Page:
Wednesday, August 28, 2013

Updating an 1800 year old question....

Tertullian (c. 160 - c. 220) once asked "What has Athens to do with Jerusalem?", meaning that the seat of  wisdom and truth is found at "the porch of Solomon", not among the Stoics and Platonists and other academies of mere human philosophy.

Since then of course the Church has recognized and appreciated the dimmed light of truth that can be credited to the faculty of human reason unassisted by grace and revelation. When these truths are brought into the light of Christ we see a majestic and symphonic harmony manifesting the compatibility of faith and reason: early in the work of Tertullian's contemporary Clement of Alexandria; later in the thought of both Origen and Augustine who synthesized Plato with the Christian revelation; and culminating in Thomas Aquinas' masterly reconciliation of faith and reason through a careful reading of the Gospels, the Church Fathers (especially Augustine and Dionysius), Aristotle and Plato.

So for some 1500 years or more, there has been a solid answer to the question of "what has Athens to do with Jerusalem?": namely, that faith and reason are mutually compatible and supportive, "like two wings on which the human spirit rises to the contemplation of truth" as John Paul II wrote, and noting that "each without the other is impoverished and enfeebled."

America was largely founded on a harmony between Jerusalem and Athens: that while not necessarily a Christian nation, and as much a project of Enlightenment values as Judeo-Christian values, we were certainly to be some sort of "city set on a hill" that recognized that we ought to be ordered somehow to the "Laws of Nature and of Nature's God", and built on the premises that "all men are created equal, that they are endowed by their Creator with certain inalienable rights, that among these are life, liberty and the pursuit of happiness." Our model for self governance was framed within a clear expression of the what was classically called the "common good":
We the people of the United States, in order to form a more perfect union, establish justice, insure domestic tranquility, provide for the common defense, promote the general welfare, and secure the blessings of liberty to ourselves and our posterity, do ordain and establish this Constitution for the United States of America.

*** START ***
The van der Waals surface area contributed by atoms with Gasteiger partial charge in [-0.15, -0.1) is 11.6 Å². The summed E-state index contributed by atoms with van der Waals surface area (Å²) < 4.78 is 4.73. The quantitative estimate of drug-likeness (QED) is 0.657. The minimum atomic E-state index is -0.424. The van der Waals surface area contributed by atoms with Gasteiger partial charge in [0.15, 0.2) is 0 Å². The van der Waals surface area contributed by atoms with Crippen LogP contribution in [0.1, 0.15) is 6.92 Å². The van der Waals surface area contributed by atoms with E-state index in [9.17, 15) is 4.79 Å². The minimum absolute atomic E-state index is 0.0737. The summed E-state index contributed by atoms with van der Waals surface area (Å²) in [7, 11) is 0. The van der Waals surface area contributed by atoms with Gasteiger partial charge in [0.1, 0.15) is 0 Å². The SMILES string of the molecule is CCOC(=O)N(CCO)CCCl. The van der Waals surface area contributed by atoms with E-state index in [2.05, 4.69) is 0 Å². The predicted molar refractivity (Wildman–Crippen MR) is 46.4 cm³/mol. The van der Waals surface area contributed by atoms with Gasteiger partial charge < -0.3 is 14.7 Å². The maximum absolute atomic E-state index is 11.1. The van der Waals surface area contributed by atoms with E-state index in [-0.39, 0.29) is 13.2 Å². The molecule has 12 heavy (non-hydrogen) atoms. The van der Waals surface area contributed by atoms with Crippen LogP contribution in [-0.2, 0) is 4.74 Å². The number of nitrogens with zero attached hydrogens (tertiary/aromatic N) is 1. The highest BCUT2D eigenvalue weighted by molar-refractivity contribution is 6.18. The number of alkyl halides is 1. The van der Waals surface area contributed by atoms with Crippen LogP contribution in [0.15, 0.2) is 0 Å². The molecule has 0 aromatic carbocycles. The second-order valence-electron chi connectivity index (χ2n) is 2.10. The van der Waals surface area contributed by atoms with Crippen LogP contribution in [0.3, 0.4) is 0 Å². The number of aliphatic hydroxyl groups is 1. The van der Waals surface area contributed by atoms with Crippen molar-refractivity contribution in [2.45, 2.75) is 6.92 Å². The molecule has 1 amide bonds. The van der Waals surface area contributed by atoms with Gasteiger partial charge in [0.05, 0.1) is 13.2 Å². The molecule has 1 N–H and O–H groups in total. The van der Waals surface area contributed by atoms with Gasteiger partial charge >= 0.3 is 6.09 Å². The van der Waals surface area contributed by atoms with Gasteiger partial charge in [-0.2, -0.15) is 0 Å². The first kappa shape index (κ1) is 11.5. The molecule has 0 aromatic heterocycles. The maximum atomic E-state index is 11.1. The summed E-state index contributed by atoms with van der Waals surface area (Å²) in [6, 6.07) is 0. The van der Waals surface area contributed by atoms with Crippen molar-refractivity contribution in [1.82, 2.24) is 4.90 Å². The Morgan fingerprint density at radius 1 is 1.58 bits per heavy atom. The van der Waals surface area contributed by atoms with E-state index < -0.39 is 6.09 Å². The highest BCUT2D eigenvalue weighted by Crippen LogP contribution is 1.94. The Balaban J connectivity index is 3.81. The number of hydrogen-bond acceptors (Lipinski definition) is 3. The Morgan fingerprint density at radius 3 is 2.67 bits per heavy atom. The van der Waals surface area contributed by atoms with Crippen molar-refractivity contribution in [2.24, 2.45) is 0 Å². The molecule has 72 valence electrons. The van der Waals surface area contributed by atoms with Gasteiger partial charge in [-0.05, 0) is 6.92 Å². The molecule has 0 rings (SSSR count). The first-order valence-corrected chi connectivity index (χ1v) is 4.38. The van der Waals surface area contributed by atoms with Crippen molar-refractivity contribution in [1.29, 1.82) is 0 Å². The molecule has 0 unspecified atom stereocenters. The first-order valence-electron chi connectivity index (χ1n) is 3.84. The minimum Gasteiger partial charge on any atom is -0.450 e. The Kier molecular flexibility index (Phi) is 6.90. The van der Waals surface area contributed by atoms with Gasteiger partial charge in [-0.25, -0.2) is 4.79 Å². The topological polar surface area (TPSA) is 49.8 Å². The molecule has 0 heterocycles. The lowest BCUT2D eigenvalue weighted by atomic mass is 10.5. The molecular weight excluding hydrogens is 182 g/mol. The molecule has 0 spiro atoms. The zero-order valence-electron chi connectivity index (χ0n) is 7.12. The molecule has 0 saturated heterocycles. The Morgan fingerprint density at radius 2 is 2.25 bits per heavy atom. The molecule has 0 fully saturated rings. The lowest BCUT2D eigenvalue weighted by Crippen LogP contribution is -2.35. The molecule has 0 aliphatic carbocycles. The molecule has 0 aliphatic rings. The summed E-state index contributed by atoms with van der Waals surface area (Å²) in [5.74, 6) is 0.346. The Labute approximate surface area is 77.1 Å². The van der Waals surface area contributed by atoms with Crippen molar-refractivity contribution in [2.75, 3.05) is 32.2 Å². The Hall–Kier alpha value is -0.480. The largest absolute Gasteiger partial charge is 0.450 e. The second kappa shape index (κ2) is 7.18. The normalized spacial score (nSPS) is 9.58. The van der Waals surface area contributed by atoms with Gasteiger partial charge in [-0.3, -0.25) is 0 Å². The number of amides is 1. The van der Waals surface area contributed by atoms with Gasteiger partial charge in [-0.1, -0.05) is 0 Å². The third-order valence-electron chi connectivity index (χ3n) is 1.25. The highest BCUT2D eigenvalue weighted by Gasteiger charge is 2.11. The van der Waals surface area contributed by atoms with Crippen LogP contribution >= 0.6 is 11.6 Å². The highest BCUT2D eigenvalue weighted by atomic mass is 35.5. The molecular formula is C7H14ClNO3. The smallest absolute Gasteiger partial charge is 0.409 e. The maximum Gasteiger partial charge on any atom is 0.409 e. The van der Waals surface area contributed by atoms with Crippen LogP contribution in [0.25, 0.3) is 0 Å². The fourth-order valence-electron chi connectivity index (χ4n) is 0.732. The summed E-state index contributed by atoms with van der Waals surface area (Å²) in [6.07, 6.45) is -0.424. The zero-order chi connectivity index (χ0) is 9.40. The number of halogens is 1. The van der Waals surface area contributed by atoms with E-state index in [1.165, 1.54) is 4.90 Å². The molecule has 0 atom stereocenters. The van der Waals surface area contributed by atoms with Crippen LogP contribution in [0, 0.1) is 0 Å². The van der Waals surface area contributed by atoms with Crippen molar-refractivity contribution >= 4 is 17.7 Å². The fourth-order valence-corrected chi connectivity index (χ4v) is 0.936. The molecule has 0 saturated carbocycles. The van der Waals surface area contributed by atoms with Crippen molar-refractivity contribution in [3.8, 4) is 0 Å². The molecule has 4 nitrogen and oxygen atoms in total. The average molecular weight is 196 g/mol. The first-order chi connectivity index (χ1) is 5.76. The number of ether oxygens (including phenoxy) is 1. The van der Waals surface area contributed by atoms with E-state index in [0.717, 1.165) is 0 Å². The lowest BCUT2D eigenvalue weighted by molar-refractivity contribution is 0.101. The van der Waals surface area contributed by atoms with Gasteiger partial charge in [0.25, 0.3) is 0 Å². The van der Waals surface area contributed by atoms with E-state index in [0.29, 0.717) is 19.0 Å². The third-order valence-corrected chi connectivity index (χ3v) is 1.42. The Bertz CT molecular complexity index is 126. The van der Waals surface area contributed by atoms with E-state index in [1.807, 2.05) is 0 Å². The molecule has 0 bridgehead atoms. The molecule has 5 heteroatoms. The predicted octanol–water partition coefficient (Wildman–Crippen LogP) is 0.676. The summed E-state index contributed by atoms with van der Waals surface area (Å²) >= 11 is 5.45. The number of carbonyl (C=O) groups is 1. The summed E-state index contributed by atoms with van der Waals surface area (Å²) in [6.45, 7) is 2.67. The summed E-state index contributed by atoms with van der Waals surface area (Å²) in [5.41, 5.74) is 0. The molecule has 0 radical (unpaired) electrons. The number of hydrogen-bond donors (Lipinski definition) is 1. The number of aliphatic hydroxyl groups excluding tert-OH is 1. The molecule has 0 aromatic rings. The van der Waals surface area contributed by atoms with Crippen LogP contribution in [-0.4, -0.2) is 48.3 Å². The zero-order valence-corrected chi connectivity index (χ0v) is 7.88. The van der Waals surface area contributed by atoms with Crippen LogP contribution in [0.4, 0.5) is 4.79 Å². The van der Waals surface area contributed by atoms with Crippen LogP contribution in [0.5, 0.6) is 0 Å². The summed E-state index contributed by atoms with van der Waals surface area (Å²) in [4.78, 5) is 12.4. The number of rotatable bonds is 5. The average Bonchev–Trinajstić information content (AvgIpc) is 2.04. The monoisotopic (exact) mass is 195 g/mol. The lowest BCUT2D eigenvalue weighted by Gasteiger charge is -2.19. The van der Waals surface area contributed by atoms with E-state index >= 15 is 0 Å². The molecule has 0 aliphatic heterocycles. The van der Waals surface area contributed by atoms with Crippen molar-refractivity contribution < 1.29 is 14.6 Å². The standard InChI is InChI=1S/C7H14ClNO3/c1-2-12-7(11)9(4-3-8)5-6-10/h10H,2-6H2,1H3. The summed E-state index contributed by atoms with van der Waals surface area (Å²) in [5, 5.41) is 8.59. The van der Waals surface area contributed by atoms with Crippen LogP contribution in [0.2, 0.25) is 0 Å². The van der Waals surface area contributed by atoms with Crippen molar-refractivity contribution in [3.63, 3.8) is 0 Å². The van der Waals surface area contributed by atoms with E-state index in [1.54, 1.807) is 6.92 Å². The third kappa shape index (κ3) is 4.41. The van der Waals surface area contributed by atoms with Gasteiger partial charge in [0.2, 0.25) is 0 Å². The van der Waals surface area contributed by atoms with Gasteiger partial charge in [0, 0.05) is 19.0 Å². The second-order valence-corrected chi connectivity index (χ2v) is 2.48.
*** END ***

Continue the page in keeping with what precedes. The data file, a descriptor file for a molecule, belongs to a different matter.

Given the recent turn in the American political landscape, where faith is now under direct attack by the Executive Branch, and reason has been replaced with the crass utilitarianism of neo-conservatives (a term that has nothing to do with conservatism, or more properly "classical liberalism", but is all about unbridled and ethically unmoored market forces, globalism and expansionist policies meddling in foreign lands for oil interests, bureaucratic centralized Statism, and the reduction of the human person to an economic unit for production, consumption, and taxation) along with the libertinism and moral nihilism of the hard Left, the question can well be reframed:

If "Jerusalem" is given as the term of faith where we are called to order our civic order according to the plans and purposes of God; and "Athens" to mean the highest aspirations of the human community on the natural level, where the whole of the society is ordered to a common good of civil tranquility, justice, peace, the rule of law, and to create a political structure that allows for true human flourishing and integral human development (bear with me, I realize that was all highly idealistic in the Hellenistic age and only limited to the male landowners, but the principle is still extendable to the universal human condition); then today we might well ask:

"What has Washington DC to do with either Athens or Jerusalem?"

As far as I can tell, "nothing".

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